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Патент USA US2136581

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mv. ìlä, M3„
c. A. CAMPBELL
AIR BRAKE
Filed sept. 9, 1955 '
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C. A, CAMPBÈLL
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AIR BRAKE
Filed Sept. 9, 1935
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Patented Nov. 15, 1938
2,136,581
PAT ENT -OF F ICE
N ‘UNITED STATES
2,136,581
AIR BRAKE
Charles A. Campbell, Watertown, N. Y., assignor
to The New York Air Brake Company, a cor
poration of New Jersey
v
Application September 9, 1935, Serial No. >39,871
16 Claims; (CL' $03-$26)
This invention relates to air brakes, and par
ticularly‘to combined application and vent Valves
used in systems having a normally charged brake
alïords .means for connecting pipes with these
ports.
pipe, whose venting serves to produce an emer
plyïpipe I.I vconnected toport I2 in bracket 9. A
branch `pipe I3 yleads through the deadman foot 5
valvellland pipe I5.to'port I6 in bracket 9. The
foot .valve has a -pedal I'l urged upward by a
spring (not shown), and an atmospheric vent I8.
When held `'depressed it connects pipes I3 and I5
gency application. Such systems include ïthe
well known automatic system and also various
two pipe `straight air systems such as those now
coming into extensive use on high speed trains.
The function ofthe vent‘valve is to augment an
emergency reduction, however initiated. If the
emergency reduction be initiated by means other
than the engineer’s brake valve, for example by a
conductor’s Valve, or a deadman valve, there is a
possibility that the engineer’s brake valve or its
15 equivalent will be in release position and thus feed
airto the'brake pipe. Since the vent valve auto
maticallycloses after a period it is essential that
the operation of the vent valve shall serve to shut
off the supply~of `main reservoir air to the engi
20 neer’s brake valve. `Otherwise an undesired re
lease of the brakes might occur.
Another purpose is to secure rapid and certain
'
I
“Other features of `the invention will become
clear‘upon consideration of the following descrip
30 tion of a preferred embodiment.
In the accompanying drawings:Fig. -1 Vis a diagrammatic elevation showingthe
improved application and vent valveincorporated
in a simple automatic brake system.
35
Fig. 2 is a section through the application and
vent valve in charging and release position.
Fig. 3 is a similar View showing emergency
position. .
4
Fig. 4 is a similar view showing the application
Valve‘cut out, and the `vent valve in emergency
position.
In Figs. 2`to 4 inclusive, the ports are drawn as
if they lay all `in a ysingle plane, this being a
45 familiar convention to pèrmit all~ flows `to lbe
readily traced.
»
and closes `vent I8. When released it closes off
pipe >It and .connects pipe I5 with vent I8. Foot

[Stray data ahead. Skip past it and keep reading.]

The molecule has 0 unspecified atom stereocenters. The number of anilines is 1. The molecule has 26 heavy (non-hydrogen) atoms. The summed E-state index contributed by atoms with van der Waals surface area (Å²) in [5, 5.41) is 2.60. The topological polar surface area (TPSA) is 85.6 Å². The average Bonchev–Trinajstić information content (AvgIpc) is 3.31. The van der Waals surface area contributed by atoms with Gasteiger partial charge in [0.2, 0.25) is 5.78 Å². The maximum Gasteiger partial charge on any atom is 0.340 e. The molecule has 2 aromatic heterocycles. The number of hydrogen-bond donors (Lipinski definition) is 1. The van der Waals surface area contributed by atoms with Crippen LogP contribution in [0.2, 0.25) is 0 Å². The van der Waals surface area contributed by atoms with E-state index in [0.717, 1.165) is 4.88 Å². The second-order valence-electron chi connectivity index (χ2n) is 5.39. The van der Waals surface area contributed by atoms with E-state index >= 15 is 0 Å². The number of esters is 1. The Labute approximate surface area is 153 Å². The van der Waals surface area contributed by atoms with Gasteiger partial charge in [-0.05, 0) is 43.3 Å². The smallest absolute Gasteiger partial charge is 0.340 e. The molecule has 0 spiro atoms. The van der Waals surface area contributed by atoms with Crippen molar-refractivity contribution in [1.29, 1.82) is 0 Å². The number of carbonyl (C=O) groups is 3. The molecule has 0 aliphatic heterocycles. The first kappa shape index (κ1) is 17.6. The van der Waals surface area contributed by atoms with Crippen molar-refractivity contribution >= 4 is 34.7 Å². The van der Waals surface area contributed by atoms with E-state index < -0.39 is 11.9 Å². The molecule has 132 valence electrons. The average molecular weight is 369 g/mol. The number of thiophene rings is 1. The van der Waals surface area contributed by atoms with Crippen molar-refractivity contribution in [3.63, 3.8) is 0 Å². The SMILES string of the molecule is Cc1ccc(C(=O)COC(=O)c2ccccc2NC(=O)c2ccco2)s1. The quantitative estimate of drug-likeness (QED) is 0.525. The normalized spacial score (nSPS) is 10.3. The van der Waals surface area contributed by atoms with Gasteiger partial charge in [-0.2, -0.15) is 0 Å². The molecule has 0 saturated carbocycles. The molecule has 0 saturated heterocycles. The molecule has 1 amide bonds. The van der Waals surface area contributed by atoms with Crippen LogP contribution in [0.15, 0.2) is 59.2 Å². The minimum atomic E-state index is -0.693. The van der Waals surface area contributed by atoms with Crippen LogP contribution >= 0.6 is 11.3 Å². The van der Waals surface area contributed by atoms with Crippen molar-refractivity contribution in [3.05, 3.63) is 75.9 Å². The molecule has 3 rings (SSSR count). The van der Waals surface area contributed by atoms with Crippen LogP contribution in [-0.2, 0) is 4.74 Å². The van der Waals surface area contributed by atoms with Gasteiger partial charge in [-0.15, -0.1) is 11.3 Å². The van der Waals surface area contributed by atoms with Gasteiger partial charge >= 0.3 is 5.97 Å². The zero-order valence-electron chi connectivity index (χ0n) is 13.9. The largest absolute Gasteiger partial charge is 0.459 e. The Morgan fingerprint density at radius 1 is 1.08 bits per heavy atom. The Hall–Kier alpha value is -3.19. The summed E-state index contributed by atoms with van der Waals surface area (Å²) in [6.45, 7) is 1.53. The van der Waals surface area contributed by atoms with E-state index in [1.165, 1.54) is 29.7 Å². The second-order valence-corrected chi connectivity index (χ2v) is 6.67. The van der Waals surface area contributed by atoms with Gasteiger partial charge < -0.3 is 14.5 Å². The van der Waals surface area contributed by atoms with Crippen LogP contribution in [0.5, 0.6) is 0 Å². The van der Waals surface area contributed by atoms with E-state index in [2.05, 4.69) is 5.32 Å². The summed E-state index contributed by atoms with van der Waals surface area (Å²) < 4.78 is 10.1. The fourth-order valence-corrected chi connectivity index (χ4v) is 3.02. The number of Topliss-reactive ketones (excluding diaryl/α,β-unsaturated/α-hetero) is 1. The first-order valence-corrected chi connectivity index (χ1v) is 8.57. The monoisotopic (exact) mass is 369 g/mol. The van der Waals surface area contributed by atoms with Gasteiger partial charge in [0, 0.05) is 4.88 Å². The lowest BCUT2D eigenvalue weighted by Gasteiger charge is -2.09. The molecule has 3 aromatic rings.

valves of fthisdescriptionare well known.
`
"From a vconnection with port I9 in bracket 9
there leads the .brake pipe 2| which extends
throughout `the .train and is connected from car 15
to car by :angle cocks22, flexiblehose 23 and cou
plings >24, as usual. A normally closed conduc
tor’s lvalve 25fiszprovided on each car and may be
operated't'o :vent athe brake pipe. On each ve
_hicle .is-a braking‘un’it comprising a triple valve 20
26, auxiliary reservoir 21 and brake cylinder 28
v‘One purpose of the present invention is to ter
minate the supply of air to the engineer’s brake
valve‘as an incident to the operation of the vent
25 valve.
operation.
From ‘mainireservoir‘ß there is a main air sup
‘
Referring >first »principally `to Fig. 1 the main
reservoir or other source of compressed air Ais
indicated at 6, and the mounting bracket »for the
50 application valve 1 and vent valve 8 is indicated
at 9. Thenumerals 1 and 8 are applied tothe
bodies ofthe two valves in Fig. 1.
Bracket 9 is provided with six distinct ports
each of which has an extension in the body of
55 Valve 'l'orlbodyofuvalveß or both. The bracket‘ß
whose construction and operation are too familiar
to lrequire description.
The brake vpipe 2 I is connected with each brak
ing’unit »fby a branch pipe v29 through cut-out 25
cock-“3L
l From port 232 in bracket 9 the supply pipe 33
leads tothe `engineersbralre valve 34. This engi
neer’s brake `valve :is ofthe equalizing discharge
type and ‘has the `usual equalizing reservoir 35. 30
Brake valve `3l! `«is connected with brake pipe 2|
through fthe usual double-heading cock 36.
The system so far described is a typical and
very simple Yautomatic brake system and is in
tended to indicate one‘way in which the applica- 35
tion and vent valve may be installed and used.
Leading -from port 31 in bracket 9 is a pipe 38
on which is `mounted a `normally closed conduc
tor’s ‘valve 39. Leading vfrom port 4I in the
bracket `9 is a pipe 42 which in `emergency sup- 40
pliesair to device 143 .which may be any pressure
operated device to which air should be supplied in
emergency. -Such «mechanisms include throttle
controls for the propelling motors, "supplemental